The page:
When the lopsided economy, excessively concentrated on bricks and mortar, went into recession in 2009 jobs began to be shed almost as quickly as they had been created. Those of you who know your Spanish history will remember that the influx of silver and gold from Spain’s colonies in the 17th century ruined the economy, as it lulled the country into a false sense of financial security, stoked inflation and caused the currency to appreciate. The latter day and illusory variant of this wealth was the construction sector.

Spain’s construction sector was also the equivalent of the massive discovery of North Sea oil by Holland in 1959 that led to the expression Dutch disease. Over dependence on the booming construction sector lured labour away from other potentially more sustainable sectors such as manufacturing, fuelled domestic demand and so sucked in imports and eroded competitiveness and hence exports.

The jobless rate soared from a post-Franco historic low of 8% in 2007 (a high rate by UK standards but in Spain regarded as full employment) to a peak of 26% in 2013 and today has inched down to around 23%. Four Spanish regions out of a total of 272 in the European Union are among the 10 regions with the highest unemployment rates. Of the 3.5 million jobs lost since 2008, 1.7 million came from the construction sector alone. You may well ask what holds Spain together. The short answer is the extended family and the informal economy.

As the economy roared along, so more and more students dropped out of school at 16 when they completed their basic obligatory education to work in construction. In 2009, the early school leaving rate peaked: 31% of those aged between 18 and 24 in Spain had left school at 16, more than double the European Union average. The Spain’s rate was on a downward trend until the year 2000. The figure is now down to 22%, still very high, as there it no option but to keep on studying.

The salaries of unskilled labour rose at a much faster rate than those of skilled workers during the boom. If education does not pay why stay on at school when you could drop out, earn a good wage with no skills needed and buy a car by the time you were 18?

When the crash came the early school leavers were among the first to lose their jobs.

Not only is unemployment still very high, but also around one-quarter of those aged between 15 and 29 are not in employment, education or training. These people – many of whom dropped out of school for the construction sector – form a “lost generation”. They are so poorly qualified that their prospects of finding meaningful employment are slim, and the creation of a more knowledge-based economy is something of a pipedream.

Construction-related corruption has been rife among politicians, especially at the municipal level with re-zoning and building permits, fertile ground for greasing palms. It is no coincidence that the regions with the most intense construction booms, such as Valencia, were the ones where corruption flourished the most. More than 800 town halls (10% of the total) today are under investigation and several thousand people have been accused in corruption cases. In 2013, Spain slipped 10 places in the annual corruption perception ranking of the Berlin-based Transparency International to 40th position out of 177 countries, still much better than Italy. Spain’s score of 59 was six points lower. The nearer to 100, the cleaner the country.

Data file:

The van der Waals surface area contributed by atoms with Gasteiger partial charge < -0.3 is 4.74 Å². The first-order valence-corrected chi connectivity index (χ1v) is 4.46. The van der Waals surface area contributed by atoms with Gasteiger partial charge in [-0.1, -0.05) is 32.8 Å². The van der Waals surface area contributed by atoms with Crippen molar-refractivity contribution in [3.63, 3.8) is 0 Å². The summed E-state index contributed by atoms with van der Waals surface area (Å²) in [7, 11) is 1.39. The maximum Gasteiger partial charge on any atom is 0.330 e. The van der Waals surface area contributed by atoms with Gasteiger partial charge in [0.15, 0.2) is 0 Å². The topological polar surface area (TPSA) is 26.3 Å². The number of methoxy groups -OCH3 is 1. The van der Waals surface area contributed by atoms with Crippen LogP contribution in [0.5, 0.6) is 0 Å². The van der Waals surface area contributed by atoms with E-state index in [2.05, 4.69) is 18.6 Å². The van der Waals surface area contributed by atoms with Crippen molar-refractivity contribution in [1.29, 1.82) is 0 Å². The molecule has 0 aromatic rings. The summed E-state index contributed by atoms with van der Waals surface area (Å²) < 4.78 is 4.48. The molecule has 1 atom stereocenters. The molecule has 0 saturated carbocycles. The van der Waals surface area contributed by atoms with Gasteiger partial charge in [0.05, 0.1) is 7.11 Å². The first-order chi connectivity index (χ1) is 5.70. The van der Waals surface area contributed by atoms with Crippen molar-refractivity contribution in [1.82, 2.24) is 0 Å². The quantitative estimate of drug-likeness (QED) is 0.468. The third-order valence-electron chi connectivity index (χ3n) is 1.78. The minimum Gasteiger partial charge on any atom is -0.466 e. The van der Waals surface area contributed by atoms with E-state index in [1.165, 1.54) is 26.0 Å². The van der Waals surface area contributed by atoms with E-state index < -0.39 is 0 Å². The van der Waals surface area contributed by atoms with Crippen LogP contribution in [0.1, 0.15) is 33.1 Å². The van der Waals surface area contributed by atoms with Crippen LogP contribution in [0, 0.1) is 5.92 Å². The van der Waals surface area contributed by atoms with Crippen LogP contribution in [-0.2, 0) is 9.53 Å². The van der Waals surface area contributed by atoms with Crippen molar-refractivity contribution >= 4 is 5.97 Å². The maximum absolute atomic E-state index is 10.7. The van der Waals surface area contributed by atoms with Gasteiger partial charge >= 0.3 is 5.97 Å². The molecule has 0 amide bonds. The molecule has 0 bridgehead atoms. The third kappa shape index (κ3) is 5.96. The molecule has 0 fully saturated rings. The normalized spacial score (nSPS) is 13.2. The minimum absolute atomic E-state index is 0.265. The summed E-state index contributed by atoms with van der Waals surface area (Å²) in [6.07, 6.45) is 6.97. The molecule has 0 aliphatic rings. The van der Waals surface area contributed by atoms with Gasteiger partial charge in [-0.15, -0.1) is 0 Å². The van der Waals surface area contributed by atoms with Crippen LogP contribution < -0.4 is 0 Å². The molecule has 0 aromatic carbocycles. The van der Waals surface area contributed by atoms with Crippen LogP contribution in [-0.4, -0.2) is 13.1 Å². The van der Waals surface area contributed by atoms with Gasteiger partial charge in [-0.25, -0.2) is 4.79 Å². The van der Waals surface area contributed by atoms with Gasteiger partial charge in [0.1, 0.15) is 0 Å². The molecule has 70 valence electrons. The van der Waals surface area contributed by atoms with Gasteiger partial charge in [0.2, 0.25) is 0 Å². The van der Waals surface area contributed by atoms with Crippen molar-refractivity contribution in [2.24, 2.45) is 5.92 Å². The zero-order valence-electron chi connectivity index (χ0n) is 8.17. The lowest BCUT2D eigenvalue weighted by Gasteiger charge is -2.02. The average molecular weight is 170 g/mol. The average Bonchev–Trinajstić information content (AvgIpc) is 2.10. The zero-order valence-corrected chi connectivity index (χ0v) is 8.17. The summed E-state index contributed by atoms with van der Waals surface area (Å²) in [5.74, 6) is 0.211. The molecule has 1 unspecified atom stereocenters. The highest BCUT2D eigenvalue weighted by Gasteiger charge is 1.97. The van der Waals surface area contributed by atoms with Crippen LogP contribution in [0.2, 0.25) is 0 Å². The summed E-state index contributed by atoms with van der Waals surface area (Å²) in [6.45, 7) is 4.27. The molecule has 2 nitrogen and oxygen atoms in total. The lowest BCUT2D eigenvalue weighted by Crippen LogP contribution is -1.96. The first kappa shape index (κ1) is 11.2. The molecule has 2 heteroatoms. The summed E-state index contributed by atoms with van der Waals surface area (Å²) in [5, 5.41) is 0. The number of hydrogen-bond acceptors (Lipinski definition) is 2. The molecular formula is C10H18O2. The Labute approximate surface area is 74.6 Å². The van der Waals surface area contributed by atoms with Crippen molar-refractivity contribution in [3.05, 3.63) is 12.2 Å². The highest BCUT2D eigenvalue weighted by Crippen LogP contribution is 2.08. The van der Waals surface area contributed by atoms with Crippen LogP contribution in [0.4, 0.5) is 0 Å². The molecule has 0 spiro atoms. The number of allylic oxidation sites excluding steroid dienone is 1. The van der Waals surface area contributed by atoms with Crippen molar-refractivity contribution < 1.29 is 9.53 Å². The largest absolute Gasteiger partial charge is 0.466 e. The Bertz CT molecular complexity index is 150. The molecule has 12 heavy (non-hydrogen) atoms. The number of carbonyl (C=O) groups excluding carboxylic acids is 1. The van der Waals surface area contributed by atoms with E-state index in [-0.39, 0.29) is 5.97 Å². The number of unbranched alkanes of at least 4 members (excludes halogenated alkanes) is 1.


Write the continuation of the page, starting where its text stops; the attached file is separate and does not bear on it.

Spain finally fell into line with the rest of the European Union at the end of last year when its first ever Transparency Law came into effect. The new law – almost 40 years after the end of the Franco dictatorship – only operates at the state level (it will be extended to municipal and regional levels, where most corruption occurs, this December).

The construction boom lured more than 4 million foreigners to Spain between 1998 and 2008. No other country in Europe has received so many immigrants in such a short space of time. When I first came to Spain in 1974 I was one of 165,000 foreigners. Today, I am one of 5 million, and that figure excludes naturalised Spaniards. Spain’s foreign-born population represents around 11% of the total population, almost the same as the UK, but Spain, to its credit, does not have a UKIP style party.

The Popular Party, which ousted the Socialists at the end of 2011, has implemented the severest austerity measures in Spain’s post-Franco democracy. It has raised income tax and VAT rates, in order to reduce the budget deficit, and injected more flexibility into a still rigid labour market. As in this country, spending cuts are weakening the welfare state. The annual rise in pension payments is no longer linked to inflation and the retirement age is gradually being put back from 65 to 67. This is a sensible reform: Spaniards are living longer (the average life expectancy is 83 years, one year more than we Brits).

The economy is finally growing – by around 2.9% this year, higher than the UK though the pre-crisis GDP level has yet to be restored – but the jobless rate will not drop below 20% until 2017. The Roman Catholic charity Caritas distributed food, clothes and help to 2.5 million people (one in 20 Spaniards) last year.